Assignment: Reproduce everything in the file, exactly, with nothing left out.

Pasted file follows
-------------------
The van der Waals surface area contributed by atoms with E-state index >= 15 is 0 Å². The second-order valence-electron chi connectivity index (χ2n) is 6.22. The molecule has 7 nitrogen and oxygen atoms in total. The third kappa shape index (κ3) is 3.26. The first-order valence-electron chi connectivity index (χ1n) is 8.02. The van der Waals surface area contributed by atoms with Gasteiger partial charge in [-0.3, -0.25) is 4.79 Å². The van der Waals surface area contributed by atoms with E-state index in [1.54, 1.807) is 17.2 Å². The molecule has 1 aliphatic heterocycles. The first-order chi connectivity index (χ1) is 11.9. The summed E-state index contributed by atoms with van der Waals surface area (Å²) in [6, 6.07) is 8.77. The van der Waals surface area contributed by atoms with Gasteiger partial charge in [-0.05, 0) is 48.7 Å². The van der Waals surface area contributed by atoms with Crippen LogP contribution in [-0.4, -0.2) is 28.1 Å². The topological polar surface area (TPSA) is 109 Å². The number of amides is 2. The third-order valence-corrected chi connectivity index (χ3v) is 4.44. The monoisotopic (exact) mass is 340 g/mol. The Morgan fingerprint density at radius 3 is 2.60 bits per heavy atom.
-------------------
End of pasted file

The van der Waals surface area contributed by atoms with E-state index >= 15 is 0 Å². The second-order valence-electron chi connectivity index (χ2n) is 6.22. The molecule has 7 nitrogen and oxygen atoms in total. The third kappa shape index (κ3) is 3.26. The first-order valence-electron chi connectivity index (χ1n) is 8.02. The van der Waals surface area contributed by atoms with Gasteiger partial charge in [-0.3, -0.25) is 4.79 Å². The van der Waals surface area contributed by atoms with E-state index in [1.54, 1.807) is 17.2 Å². The molecule has 1 aliphatic heterocycles. The first-order chi connectivity index (χ1) is 11.9. The summed E-state index contributed by atoms with van der Waals surface area (Å²) in [6, 6.07) is 8.77. The van der Waals surface area contributed by atoms with Gasteiger partial charge in [-0.05, 0) is 48.7 Å². The van der Waals surface area contributed by atoms with Crippen LogP contribution in [-0.4, -0.2) is 28.1 Å². The topological polar surface area (TPSA) is 109 Å². The number of amides is 2. The third-order valence-corrected chi connectivity index (χ3v) is 4.44. The monoisotopic (exact) mass is 340 g/mol. The Morgan fingerprint density at radius 3 is 2.60 bits per heavy atom.